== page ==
Consulting building users
- Many architects would like to engage with building users. However, this generally does not take place because time and resources for consultation are not included in the project brief and programme of work.
- Consultation with building users is difficult when they are not in place. However, spending time with residents and staff in other homes by the same provider or post-occupancy evaluation can be used to help understand user experiences.
- Consultation with care staff is often limited or restricted to managerial level. Consultation could be widened to include care-workers, laundry workers, kitchen staff, cleaners and maintenance staff.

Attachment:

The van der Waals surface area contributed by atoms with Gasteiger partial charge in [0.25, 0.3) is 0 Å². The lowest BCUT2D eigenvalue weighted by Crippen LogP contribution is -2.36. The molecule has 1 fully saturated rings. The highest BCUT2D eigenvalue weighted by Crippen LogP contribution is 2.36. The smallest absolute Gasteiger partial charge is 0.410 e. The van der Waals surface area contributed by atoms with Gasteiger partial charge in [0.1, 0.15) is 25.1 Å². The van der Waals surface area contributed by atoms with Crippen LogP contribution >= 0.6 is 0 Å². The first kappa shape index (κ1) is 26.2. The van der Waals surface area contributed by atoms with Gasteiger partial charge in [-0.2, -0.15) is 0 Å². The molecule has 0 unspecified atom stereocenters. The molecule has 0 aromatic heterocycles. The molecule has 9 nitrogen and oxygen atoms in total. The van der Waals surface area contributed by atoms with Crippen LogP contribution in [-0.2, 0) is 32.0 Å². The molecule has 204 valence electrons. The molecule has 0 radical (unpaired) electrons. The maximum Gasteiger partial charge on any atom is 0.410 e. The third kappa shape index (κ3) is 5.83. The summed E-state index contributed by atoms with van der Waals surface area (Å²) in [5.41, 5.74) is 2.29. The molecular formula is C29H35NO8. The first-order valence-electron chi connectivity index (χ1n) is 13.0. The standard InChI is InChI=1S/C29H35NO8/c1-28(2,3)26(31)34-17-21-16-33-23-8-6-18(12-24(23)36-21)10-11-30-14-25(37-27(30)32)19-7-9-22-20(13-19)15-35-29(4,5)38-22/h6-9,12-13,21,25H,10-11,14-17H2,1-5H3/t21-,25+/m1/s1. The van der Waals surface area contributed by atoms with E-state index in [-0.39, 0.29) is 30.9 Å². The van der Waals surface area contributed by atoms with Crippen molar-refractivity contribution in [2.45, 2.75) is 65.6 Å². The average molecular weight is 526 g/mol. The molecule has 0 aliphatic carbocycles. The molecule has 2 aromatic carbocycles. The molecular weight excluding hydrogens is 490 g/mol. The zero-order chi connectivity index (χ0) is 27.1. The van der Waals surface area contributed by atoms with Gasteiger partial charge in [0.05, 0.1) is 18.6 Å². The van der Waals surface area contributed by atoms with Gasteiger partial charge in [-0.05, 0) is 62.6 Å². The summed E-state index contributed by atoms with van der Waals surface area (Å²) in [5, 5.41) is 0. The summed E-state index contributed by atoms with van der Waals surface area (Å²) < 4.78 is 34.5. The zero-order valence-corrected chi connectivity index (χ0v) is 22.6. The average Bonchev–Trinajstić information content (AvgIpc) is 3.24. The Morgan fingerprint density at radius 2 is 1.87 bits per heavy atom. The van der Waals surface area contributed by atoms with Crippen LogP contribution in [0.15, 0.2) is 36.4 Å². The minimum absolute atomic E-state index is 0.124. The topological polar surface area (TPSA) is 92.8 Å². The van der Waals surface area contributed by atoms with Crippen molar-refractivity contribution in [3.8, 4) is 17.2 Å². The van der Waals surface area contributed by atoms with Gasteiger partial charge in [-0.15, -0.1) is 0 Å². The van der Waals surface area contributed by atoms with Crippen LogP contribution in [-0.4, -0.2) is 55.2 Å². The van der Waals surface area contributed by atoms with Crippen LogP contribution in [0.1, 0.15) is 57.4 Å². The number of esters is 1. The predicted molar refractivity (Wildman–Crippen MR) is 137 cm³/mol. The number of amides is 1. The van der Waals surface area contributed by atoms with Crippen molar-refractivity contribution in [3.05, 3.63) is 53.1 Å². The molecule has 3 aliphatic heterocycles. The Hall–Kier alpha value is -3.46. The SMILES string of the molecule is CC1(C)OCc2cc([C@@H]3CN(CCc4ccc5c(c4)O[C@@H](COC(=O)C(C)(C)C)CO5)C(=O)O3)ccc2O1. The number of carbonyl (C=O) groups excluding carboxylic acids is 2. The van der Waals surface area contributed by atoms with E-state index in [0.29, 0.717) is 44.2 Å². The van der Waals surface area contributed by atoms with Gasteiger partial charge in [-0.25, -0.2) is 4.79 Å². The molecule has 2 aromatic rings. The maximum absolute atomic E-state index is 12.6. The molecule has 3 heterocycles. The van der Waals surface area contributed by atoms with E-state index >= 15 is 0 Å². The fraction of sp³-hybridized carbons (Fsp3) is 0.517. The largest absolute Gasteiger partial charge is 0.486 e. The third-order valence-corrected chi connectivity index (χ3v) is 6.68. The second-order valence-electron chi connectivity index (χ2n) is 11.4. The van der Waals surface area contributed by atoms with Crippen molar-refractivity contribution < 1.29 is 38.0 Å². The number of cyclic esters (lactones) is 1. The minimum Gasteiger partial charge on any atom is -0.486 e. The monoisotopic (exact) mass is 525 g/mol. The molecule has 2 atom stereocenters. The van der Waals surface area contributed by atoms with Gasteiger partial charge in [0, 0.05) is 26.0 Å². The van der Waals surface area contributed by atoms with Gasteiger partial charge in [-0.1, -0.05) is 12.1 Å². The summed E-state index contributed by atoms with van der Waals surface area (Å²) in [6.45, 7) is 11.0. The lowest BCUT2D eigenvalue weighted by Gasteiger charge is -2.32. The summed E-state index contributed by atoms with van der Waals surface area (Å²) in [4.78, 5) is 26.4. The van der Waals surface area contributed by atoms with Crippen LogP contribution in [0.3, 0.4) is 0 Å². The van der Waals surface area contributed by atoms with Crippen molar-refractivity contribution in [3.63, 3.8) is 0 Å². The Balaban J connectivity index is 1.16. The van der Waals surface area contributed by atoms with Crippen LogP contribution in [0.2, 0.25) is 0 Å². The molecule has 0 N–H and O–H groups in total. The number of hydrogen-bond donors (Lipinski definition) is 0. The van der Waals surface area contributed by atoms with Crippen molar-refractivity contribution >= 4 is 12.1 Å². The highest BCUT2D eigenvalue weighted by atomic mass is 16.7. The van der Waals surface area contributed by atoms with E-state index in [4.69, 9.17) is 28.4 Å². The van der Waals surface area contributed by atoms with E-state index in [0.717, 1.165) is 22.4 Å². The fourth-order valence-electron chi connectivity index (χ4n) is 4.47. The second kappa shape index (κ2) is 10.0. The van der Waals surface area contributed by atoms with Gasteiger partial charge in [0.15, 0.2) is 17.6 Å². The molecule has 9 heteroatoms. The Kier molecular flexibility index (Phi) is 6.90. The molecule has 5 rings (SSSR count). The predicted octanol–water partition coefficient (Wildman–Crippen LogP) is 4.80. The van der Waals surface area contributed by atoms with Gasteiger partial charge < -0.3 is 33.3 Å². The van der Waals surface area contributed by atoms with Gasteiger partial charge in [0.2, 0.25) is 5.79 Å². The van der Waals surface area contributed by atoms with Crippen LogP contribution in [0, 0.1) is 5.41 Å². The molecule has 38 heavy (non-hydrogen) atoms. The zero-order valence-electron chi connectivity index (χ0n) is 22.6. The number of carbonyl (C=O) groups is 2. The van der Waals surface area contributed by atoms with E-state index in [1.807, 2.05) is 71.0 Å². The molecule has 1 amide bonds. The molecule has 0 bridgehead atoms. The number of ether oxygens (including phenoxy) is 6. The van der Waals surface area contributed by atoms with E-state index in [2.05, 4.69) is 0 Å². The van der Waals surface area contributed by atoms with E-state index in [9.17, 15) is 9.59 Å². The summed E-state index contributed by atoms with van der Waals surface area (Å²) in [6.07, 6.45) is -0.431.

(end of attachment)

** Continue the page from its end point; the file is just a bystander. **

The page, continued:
- The timing of consultation can be challenging:
- There is a tension between the need to ‘fix’ aspects of the design to enable building projects to move forward, and aspirations to enable user involvement.
- Deciding when to involve users can be difficult, as designs continue to evolve throughout a project.
- User consultation is time-consuming, so for this to take place it needs to be incorporated into the programme of work and budget for a project.
- User consultation is not in itself enough, unless feedback is taken on board by the architect, client, design and construction team.